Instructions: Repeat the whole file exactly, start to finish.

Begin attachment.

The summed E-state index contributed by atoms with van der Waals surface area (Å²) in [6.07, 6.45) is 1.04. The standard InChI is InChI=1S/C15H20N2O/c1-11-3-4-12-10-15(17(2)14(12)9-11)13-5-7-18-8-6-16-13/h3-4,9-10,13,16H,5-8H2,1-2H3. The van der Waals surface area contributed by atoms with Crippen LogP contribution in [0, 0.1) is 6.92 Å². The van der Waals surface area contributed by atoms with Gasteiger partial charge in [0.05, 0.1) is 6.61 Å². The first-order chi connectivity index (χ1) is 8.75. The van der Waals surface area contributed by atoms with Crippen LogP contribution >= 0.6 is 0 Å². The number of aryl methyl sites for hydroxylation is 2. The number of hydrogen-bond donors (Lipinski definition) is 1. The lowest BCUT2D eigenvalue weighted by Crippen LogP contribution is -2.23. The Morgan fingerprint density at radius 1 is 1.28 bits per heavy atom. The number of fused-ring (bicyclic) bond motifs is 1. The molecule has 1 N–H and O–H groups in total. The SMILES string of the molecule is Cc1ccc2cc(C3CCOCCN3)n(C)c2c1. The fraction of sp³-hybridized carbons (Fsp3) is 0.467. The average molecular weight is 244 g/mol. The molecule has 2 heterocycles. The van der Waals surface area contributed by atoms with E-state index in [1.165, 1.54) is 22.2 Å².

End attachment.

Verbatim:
The summed E-state index contributed by atoms with van der Waals surface area (Å²) in [6.07, 6.45) is 1.04. The standard InChI is InChI=1S/C15H20N2O/c1-11-3-4-12-10-15(17(2)14(12)9-11)13-5-7-18-8-6-16-13/h3-4,9-10,13,16H,5-8H2,1-2H3. The van der Waals surface area contributed by atoms with Crippen LogP contribution in [0, 0.1) is 6.92 Å². The van der Waals surface area contributed by atoms with Gasteiger partial charge in [0.05, 0.1) is 6.61 Å². The first-order chi connectivity index (χ1) is 8.75. The van der Waals surface area contributed by atoms with Crippen LogP contribution >= 0.6 is 0 Å². The number of aryl methyl sites for hydroxylation is 2. The number of hydrogen-bond donors (Lipinski definition) is 1. The lowest BCUT2D eigenvalue weighted by Crippen LogP contribution is -2.23. The Morgan fingerprint density at radius 1 is 1.28 bits per heavy atom. The number of fused-ring (bicyclic) bond motifs is 1. The molecule has 1 N–H and O–H groups in total. The SMILES string of the molecule is Cc1ccc2cc(C3CCOCCN3)n(C)c2c1. The fraction of sp³-hybridized carbons (Fsp3) is 0.467. The average molecular weight is 244 g/mol. The molecule has 2 heterocycles. The van der Waals surface area contributed by atoms with E-state index in [1.165, 1.54) is 22.2 Å².